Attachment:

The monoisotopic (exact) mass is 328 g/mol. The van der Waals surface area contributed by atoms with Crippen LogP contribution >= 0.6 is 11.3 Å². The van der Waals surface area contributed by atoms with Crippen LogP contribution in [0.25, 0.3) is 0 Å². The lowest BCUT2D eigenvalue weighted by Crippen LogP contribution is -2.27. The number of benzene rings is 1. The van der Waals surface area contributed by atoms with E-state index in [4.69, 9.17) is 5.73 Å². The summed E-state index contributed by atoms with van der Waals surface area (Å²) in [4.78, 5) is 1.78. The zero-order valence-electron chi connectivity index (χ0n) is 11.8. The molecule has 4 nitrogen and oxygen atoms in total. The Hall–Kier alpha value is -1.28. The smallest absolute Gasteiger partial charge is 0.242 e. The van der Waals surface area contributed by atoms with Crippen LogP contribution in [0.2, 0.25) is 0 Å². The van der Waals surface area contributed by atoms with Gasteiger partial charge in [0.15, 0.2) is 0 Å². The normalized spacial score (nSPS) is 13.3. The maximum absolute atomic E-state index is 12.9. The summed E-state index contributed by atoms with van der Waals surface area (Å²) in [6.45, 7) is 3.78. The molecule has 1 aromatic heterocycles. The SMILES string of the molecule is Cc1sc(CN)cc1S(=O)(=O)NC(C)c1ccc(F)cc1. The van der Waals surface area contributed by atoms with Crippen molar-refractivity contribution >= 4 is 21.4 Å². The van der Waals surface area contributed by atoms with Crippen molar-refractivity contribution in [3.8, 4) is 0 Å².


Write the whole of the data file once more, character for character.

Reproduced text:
The monoisotopic (exact) mass is 328 g/mol. The van der Waals surface area contributed by atoms with Crippen LogP contribution >= 0.6 is 11.3 Å². The van der Waals surface area contributed by atoms with Crippen LogP contribution in [0.25, 0.3) is 0 Å². The lowest BCUT2D eigenvalue weighted by Crippen LogP contribution is -2.27. The number of benzene rings is 1. The van der Waals surface area contributed by atoms with E-state index in [4.69, 9.17) is 5.73 Å². The summed E-state index contributed by atoms with van der Waals surface area (Å²) in [4.78, 5) is 1.78. The zero-order valence-electron chi connectivity index (χ0n) is 11.8. The molecule has 4 nitrogen and oxygen atoms in total. The Hall–Kier alpha value is -1.28. The smallest absolute Gasteiger partial charge is 0.242 e. The van der Waals surface area contributed by atoms with Crippen LogP contribution in [0.2, 0.25) is 0 Å². The van der Waals surface area contributed by atoms with Gasteiger partial charge in [0.15, 0.2) is 0 Å². The normalized spacial score (nSPS) is 13.3. The maximum absolute atomic E-state index is 12.9. The summed E-state index contributed by atoms with van der Waals surface area (Å²) in [6.45, 7) is 3.78. The molecule has 1 aromatic heterocycles. The SMILES string of the molecule is Cc1sc(CN)cc1S(=O)(=O)NC(C)c1ccc(F)cc1. The van der Waals surface area contributed by atoms with Crippen molar-refractivity contribution >= 4 is 21.4 Å². The van der Waals surface area contributed by atoms with Crippen molar-refractivity contribution in [3.8, 4) is 0 Å².